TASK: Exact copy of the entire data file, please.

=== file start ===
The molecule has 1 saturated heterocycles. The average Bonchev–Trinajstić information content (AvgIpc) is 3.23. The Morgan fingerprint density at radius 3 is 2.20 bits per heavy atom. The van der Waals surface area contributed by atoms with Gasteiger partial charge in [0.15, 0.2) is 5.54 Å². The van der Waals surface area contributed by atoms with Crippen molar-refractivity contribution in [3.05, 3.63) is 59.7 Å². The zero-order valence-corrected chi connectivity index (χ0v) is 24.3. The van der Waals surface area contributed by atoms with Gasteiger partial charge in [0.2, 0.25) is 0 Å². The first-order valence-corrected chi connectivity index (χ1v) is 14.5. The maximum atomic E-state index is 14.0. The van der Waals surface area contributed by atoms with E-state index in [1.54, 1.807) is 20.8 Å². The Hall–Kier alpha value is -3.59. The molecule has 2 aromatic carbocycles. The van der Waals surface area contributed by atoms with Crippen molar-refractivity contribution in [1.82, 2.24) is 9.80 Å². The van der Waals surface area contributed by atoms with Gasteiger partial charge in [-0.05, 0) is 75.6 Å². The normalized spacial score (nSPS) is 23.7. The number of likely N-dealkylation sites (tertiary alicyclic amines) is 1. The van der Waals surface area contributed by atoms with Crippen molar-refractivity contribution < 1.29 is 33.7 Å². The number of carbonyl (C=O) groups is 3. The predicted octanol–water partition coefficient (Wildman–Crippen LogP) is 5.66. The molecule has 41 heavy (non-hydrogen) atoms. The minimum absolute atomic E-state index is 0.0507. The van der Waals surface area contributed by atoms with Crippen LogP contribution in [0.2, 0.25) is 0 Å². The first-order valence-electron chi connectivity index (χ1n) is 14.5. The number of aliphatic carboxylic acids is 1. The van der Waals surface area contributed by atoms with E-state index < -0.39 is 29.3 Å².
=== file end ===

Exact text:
The molecule has 1 saturated heterocycles. The average Bonchev–Trinajstić information content (AvgIpc) is 3.23. The Morgan fingerprint density at radius 3 is 2.20 bits per heavy atom. The van der Waals surface area contributed by atoms with Gasteiger partial charge in [0.15, 0.2) is 5.54 Å². The van der Waals surface area contributed by atoms with Crippen molar-refractivity contribution in [3.05, 3.63) is 59.7 Å². The zero-order valence-corrected chi connectivity index (χ0v) is 24.3. The van der Waals surface area contributed by atoms with Gasteiger partial charge in [0.2, 0.25) is 0 Å². The first-order valence-corrected chi connectivity index (χ1v) is 14.5. The maximum atomic E-state index is 14.0. The van der Waals surface area contributed by atoms with E-state index in [1.54, 1.807) is 20.8 Å². The Hall–Kier alpha value is -3.59. The molecule has 2 aromatic carbocycles. The van der Waals surface area contributed by atoms with Crippen molar-refractivity contribution in [1.82, 2.24) is 9.80 Å². The van der Waals surface area contributed by atoms with Gasteiger partial charge in [-0.05, 0) is 75.6 Å². The normalized spacial score (nSPS) is 23.7. The number of likely N-dealkylation sites (tertiary alicyclic amines) is 1. The van der Waals surface area contributed by atoms with Crippen molar-refractivity contribution < 1.29 is 33.7 Å². The number of carbonyl (C=O) groups is 3. The predicted octanol–water partition coefficient (Wildman–Crippen LogP) is 5.66. The molecule has 41 heavy (non-hydrogen) atoms. The minimum absolute atomic E-state index is 0.0507. The van der Waals surface area contributed by atoms with Crippen LogP contribution in [0.2, 0.25) is 0 Å². The first-order valence-electron chi connectivity index (χ1n) is 14.5. The number of aliphatic carboxylic acids is 1. The van der Waals surface area contributed by atoms with E-state index < -0.39 is 29.3 Å².